More ideas can be found on Go to the northern New England section. I also agree that a route thru the Berkshires would be nicer than going I95 all the way. If you can make it to Brattleboro, VT in time for lunch there is a great farmers market on Sat where several vendors sell ethnic meals or you can go to the Humble Kitchen food truck in downtown for bahn mi sandwiches. (see their facebook page). From there, head to Concord NH. It will be a state hwy not interstate so you'll see plenty of leaves. In Hillsborough NH there's German John's Bakery. From Rt 202, take Rt 127 to Contoocook and then Rt 103 thru small towns to Concord NH. Watch for the sign to Gould Hill Orchard in Contookcook where they grow heirloom apples. Continue on Rt 103 to downtown Concord. Bread and Chocolate Bakery is across the street from the food coop. Granite State Chocolate on Warren St makes their own ice cream or you can head up Loudon Rd to Arnie's where they also make their own ice cream. Connect with Rt 4 to the seacoast. You can make a detour for a wine tasting at Flagg Hill Winery.
Take the foodie tour in Portland. You can have a late lunch at Duckfat, famous for their fries. Lots of restaurant choices. We're more familier with the lobster shacks further north.
Have breakfast in Portland. Stop at Stonewall Kitchens and When Pigs Fly bakery on Rt 1 before you get to the Kittery Outlet Malls. (lots of free tastings) Have lunch at Petey's in Rye NH. Drive along the coast.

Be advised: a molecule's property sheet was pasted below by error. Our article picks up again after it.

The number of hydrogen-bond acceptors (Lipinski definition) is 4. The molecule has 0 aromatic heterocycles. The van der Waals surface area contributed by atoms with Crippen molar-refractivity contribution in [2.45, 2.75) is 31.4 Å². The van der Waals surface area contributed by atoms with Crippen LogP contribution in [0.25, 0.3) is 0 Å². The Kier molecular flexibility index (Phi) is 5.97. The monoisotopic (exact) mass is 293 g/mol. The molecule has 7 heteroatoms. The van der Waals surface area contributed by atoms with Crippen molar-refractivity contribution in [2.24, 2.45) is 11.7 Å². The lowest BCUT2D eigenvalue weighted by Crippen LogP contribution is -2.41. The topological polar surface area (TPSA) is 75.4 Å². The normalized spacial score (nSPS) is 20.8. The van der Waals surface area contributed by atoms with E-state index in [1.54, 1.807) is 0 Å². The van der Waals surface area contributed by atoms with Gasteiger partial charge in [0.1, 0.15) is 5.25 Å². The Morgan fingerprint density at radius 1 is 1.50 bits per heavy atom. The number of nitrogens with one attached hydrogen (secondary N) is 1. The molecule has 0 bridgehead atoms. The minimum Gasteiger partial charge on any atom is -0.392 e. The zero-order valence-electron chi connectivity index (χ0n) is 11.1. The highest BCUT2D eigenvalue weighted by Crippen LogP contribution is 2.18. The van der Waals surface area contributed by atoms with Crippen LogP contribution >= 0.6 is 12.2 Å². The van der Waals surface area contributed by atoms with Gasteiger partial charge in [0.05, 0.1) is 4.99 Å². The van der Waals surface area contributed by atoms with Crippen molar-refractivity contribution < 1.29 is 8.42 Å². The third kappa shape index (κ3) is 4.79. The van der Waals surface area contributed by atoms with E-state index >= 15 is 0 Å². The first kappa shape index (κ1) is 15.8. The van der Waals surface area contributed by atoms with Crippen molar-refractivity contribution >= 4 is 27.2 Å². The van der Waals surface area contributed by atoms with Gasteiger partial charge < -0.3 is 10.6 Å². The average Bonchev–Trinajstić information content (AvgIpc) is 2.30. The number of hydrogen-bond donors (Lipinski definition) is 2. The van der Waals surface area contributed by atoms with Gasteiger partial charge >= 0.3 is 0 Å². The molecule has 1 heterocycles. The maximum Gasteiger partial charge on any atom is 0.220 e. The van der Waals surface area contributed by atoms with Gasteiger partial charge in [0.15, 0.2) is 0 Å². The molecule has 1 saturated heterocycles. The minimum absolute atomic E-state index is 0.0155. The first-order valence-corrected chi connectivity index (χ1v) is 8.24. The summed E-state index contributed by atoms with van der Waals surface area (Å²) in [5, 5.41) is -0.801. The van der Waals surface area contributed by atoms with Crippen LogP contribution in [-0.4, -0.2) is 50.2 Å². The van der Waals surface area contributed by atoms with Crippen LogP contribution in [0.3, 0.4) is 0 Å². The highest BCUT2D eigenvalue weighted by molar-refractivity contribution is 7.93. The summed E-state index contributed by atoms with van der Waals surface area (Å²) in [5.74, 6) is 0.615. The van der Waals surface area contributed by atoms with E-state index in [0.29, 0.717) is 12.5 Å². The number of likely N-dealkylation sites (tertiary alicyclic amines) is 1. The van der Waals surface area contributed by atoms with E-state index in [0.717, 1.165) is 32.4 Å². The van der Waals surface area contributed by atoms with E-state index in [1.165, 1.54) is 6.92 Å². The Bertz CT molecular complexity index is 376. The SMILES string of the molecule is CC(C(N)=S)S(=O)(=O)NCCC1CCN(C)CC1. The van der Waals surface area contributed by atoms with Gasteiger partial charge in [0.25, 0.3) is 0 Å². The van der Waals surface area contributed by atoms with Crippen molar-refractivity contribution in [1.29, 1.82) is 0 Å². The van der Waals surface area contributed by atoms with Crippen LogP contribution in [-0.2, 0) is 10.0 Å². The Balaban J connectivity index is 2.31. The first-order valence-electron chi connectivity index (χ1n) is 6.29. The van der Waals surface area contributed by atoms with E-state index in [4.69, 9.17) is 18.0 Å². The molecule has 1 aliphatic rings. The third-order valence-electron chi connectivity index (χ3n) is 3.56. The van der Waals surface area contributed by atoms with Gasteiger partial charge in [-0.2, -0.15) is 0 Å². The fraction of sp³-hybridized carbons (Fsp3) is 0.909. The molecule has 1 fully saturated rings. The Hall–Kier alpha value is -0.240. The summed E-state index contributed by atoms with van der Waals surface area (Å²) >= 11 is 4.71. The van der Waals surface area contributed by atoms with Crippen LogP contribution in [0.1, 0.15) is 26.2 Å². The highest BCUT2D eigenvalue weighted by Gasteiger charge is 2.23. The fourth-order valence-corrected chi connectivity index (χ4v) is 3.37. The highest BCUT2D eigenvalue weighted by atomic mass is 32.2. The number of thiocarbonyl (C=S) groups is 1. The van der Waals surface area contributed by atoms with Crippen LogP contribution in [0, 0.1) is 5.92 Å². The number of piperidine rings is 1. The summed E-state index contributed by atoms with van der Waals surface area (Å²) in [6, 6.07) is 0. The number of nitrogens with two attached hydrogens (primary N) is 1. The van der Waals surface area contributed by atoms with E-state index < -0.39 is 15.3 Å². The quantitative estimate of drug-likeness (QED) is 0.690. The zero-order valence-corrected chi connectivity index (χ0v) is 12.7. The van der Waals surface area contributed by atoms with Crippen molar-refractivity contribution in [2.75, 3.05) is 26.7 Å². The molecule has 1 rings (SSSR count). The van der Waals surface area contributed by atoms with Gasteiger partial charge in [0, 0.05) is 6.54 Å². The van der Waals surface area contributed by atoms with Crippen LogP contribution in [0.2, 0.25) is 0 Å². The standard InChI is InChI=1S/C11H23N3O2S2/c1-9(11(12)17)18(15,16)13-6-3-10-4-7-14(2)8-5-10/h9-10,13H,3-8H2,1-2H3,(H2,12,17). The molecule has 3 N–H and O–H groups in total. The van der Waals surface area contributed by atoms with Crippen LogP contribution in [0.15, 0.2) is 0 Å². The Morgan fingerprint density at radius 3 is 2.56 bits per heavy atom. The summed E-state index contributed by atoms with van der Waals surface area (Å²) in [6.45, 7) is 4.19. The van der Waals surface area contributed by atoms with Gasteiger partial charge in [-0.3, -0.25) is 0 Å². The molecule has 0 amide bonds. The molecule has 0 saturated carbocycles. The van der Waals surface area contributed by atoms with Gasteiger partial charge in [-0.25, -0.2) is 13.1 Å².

Whatever you do, don't take the Mass Turnpike. It's the dreariest limited access hwy in the state and you would be heading west looking into the sun on your way home.
dfrostnh is online now  
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Aug 6th, 2012, 05:44 AM
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If you're going to Maine and are a serious foodie looking for break-the-bank splendor, consider dining at Arrow's (Ogunquit) or (reportedly, as I haven't actually been) the White Barn Inn (Kennebunkport). Dress better than jeans and t-shirt, as last I remember both have a minimum dress code, and consider making a reservation.

Will second the recommendations for Portland you're getting thus far -- Portland is an excellent food town. Portsmouth, NH has some good food choices as well.
bachslunch is offline  
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Aug 6th, 2012, 05:50 AM
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An excellent breakfast choice in Portland is Becky's. I also like the Maine Diner in Wells.
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Aug 16th, 2012, 01:22 PM
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I agree, you should drive to the Berkshires or Southern Vermont to see some foliage and I assure you it will be great. Then spend a few hours driving to Portland. You can walk around and eat and it is very oceany. Bar Harbor or Acadia is a bit of a stretch for that time frame. It should be beautiful.